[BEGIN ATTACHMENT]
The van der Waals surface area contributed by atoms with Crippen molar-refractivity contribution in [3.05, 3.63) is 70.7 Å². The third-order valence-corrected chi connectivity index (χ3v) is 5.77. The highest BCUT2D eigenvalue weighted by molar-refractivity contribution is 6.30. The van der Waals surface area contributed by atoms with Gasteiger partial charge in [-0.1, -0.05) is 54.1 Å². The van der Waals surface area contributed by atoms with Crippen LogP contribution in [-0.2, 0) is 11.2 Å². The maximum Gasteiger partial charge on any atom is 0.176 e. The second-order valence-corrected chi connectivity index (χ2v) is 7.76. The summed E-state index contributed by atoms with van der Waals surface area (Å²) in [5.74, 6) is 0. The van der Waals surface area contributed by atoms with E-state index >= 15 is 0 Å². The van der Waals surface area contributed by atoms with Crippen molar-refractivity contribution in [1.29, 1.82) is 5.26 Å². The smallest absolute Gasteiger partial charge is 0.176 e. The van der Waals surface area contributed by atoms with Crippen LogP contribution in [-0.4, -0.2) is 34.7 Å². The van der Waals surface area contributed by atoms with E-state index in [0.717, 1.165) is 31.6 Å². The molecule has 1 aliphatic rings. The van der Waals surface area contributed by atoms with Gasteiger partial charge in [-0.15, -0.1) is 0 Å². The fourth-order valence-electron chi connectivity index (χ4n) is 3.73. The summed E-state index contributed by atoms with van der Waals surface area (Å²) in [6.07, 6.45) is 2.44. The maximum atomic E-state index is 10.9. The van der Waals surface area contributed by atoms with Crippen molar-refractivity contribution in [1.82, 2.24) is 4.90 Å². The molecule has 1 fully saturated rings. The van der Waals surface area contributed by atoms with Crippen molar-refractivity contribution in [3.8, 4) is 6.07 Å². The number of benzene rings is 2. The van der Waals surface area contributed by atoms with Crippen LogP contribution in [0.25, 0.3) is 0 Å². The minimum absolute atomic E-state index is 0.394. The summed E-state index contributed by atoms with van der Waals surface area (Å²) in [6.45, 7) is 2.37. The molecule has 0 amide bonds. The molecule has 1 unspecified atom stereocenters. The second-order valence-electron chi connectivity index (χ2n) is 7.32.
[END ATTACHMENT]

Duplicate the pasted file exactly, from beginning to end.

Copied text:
The van der Waals surface area contributed by atoms with Crippen molar-refractivity contribution in [3.05, 3.63) is 70.7 Å². The third-order valence-corrected chi connectivity index (χ3v) is 5.77. The highest BCUT2D eigenvalue weighted by molar-refractivity contribution is 6.30. The van der Waals surface area contributed by atoms with Gasteiger partial charge in [-0.1, -0.05) is 54.1 Å². The van der Waals surface area contributed by atoms with Crippen LogP contribution in [-0.2, 0) is 11.2 Å². The maximum Gasteiger partial charge on any atom is 0.176 e. The second-order valence-corrected chi connectivity index (χ2v) is 7.76. The summed E-state index contributed by atoms with van der Waals surface area (Å²) in [5.74, 6) is 0. The van der Waals surface area contributed by atoms with E-state index >= 15 is 0 Å². The van der Waals surface area contributed by atoms with Crippen molar-refractivity contribution in [1.29, 1.82) is 5.26 Å². The smallest absolute Gasteiger partial charge is 0.176 e. The van der Waals surface area contributed by atoms with Crippen LogP contribution in [-0.4, -0.2) is 34.7 Å². The van der Waals surface area contributed by atoms with E-state index in [0.717, 1.165) is 31.6 Å². The molecule has 1 aliphatic rings. The van der Waals surface area contributed by atoms with Gasteiger partial charge in [-0.15, -0.1) is 0 Å². The fourth-order valence-electron chi connectivity index (χ4n) is 3.73. The summed E-state index contributed by atoms with van der Waals surface area (Å²) in [6.07, 6.45) is 2.44. The maximum atomic E-state index is 10.9. The van der Waals surface area contributed by atoms with Crippen molar-refractivity contribution in [1.82, 2.24) is 4.90 Å². The molecule has 1 fully saturated rings. The van der Waals surface area contributed by atoms with Crippen molar-refractivity contribution in [3.8, 4) is 6.07 Å². The number of benzene rings is 2. The van der Waals surface area contributed by atoms with Crippen LogP contribution in [0.25, 0.3) is 0 Å². The minimum absolute atomic E-state index is 0.394. The summed E-state index contributed by atoms with van der Waals surface area (Å²) in [6.45, 7) is 2.37. The molecule has 0 amide bonds. The molecule has 1 unspecified atom stereocenters. The second-order valence-electron chi connectivity index (χ2n) is 7.32.